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A new report by the Annie E. Casey Foundation explores the intersection of race and opportunity and finds that in North Carolina, children who are white or Asian are in a better positioned for success than black, Latino and American Indian children.

The report examines 12 indicators — such as high school graduation rates, teenage birthrates, employment prospects, and family income — to determine a child’s success from birth to adulthood.

In North Carolina, using a single composite score placed on a scale of one (lowest) to 1,000 (highest), Asian and Pacific Islander children have the highest index score at 746 followed by white children at 687. Scores for Latino (347), American-Indian (364) and African-American (346) children are distressingly lower.

“North Carolina’s future prosperity depends on our ability to ensure that all children can achieve their full potential,” said Rob Thompson, director of communications for NC Child. “By 2018, children of color will represent the majority of children in the United States, and as our state’s demographics follow suit, it’s more important than ever to create equitable opportunities for children of color.”

Thompson notes that public policies that promote access to high-quality early learning opportunities and alleviate financial hardship for working families can improve opportunities for children of color.

He also points to the expiration of the state Earned Income Tax Credit (EITC) and cuts early childhood programs like Smart Start and child care subsidies as policy decisions that will increase the barriers for many children of color in North Carolina.

To see how North Carolina fared on the 12 indicators used in this report compared to the rest of the country, click on the graphic below:

 

Annie E cASY MAP

 

NC Budget and Tax Center, Poverty and Policy Matters

Unless lawmakers reverse course, nearly one million North Carolina families will claim the state Earned Income Tax Credit (EITC) for the last time this tax season—one year after Gov. McCrory signed a bill ending the tax credit, according to a new report from the NC Budget and Tax Center.

In 2013, North Carolina lawmakers put an end to the state EITC, which helps low-wage workers keep more of their income so they can afford basic necessities, like child care, while pursuing deep tax cuts that primarily benefit wealthy individuals and profitable corporations. Combined with the income tax cuts that benefit the wealthy, the loss of the state EITC tilts the tax system even more out of balance. The state’s tax system already asked more from low- and middle-income families than it did from those earning the most, and this makes the disparity even worse. The resulting tax shift is neither true tax reform nor good for North Carolina’s economy. Read More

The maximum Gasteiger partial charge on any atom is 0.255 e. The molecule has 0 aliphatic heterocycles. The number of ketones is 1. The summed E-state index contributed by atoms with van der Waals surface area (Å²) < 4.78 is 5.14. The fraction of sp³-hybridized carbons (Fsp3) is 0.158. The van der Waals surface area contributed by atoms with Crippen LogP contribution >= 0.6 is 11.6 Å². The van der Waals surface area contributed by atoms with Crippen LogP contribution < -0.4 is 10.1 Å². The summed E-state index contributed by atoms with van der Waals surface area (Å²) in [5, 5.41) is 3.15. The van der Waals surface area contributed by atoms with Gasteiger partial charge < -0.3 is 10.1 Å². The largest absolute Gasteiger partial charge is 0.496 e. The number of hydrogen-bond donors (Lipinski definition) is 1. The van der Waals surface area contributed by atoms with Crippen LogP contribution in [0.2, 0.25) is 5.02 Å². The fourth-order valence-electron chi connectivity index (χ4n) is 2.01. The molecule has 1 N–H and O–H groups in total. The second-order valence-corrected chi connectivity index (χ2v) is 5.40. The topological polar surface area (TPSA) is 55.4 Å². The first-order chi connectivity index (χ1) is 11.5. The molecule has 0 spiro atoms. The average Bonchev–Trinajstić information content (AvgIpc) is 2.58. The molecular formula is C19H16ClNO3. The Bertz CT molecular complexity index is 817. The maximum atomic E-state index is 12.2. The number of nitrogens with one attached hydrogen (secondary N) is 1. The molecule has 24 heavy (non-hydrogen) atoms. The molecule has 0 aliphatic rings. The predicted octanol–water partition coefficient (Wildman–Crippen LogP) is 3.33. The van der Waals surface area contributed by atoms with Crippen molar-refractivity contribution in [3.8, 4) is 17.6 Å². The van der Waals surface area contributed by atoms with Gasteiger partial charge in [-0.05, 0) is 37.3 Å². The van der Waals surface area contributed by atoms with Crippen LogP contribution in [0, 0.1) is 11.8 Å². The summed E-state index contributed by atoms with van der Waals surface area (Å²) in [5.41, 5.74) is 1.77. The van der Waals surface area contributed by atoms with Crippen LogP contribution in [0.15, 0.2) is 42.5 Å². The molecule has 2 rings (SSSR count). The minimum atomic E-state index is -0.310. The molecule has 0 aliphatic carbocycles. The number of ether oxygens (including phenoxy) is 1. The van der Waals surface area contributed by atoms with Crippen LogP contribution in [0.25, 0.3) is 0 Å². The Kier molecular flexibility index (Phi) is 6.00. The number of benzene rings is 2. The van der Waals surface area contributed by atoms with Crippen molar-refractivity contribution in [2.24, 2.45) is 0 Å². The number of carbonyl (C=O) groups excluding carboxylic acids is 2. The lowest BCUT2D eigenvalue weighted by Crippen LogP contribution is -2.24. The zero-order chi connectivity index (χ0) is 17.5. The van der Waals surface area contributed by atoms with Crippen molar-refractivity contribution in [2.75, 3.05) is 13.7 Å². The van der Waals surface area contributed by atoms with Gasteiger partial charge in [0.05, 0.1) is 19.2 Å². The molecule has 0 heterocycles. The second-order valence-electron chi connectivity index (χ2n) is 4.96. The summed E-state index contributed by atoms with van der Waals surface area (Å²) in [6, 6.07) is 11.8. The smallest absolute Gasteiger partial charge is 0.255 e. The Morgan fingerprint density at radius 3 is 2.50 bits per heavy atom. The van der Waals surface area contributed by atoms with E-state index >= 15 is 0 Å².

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The state health agency plans to close three Eastern North Carolina offices that provide services for developmentally disabled infants and toddlers, a move that will eliminate an estimated 170 state jobs by July.

Documents obtained by N.C. Policy Watch show that budget cuts prompted the N.C. Department of Health and Human Services’ Early Intervention Program to call for the closure of three children’s developmental services agencies in New Bern, Rocky Mount and Wilmington.

The state agency will expand an existing contract with East Carolina University’s School of Medicine to continue providing services to families in the 21 affected counties, according to a Feb. 10 strategic plan written by Dr. Robin Cummings, the state’s acting health director, and obtained by N.C. Policy Watch.

ECU already has a contract with DHHS to provide early intervention services for several counties in the Greenville area.

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From the good folks at the NC Alliance for Health:

Raleigh – Fifteen years after the 1998 state tobacco settlement, North Carolina ranks 45th in the nation in funding programs to prevent kids from smoking and help smokers quit, according to a national report released by a coalition of public health organizations.

North Carolina currently spends $1.2 million a year on tobacco prevention and cessation programs, which is 1.1 percent of the $106.8 million recommended by the Centers for Disease Control and Prevention (CDC). Read More

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If you get a chance, check out this Charlotte Observer editorial on the state Supreme Court’s recent ruling on the North Carolina’s still badly inadequate pre-Kindergarten effort. As the editorial notes:

Berger pre-K“We’re a little puzzled by the fist-pumping from Republicans in Raleigh last week after the N.C. Supreme Court tossed out a case involving the legislature and the state’s pre-K program.

The court, in a six-page decision, dismissed an appeal of a 2011 lower-court ruling that said the Republican-led legislature had violated a constitutional mandate by making it harder for at-risk children to participate in pre-K. The court also vacated that lower-court ruling because Republicans undid the two things that landed them in court in the first place – capping pre-K enrollment and initiating a co-pay for some eligible families. Read More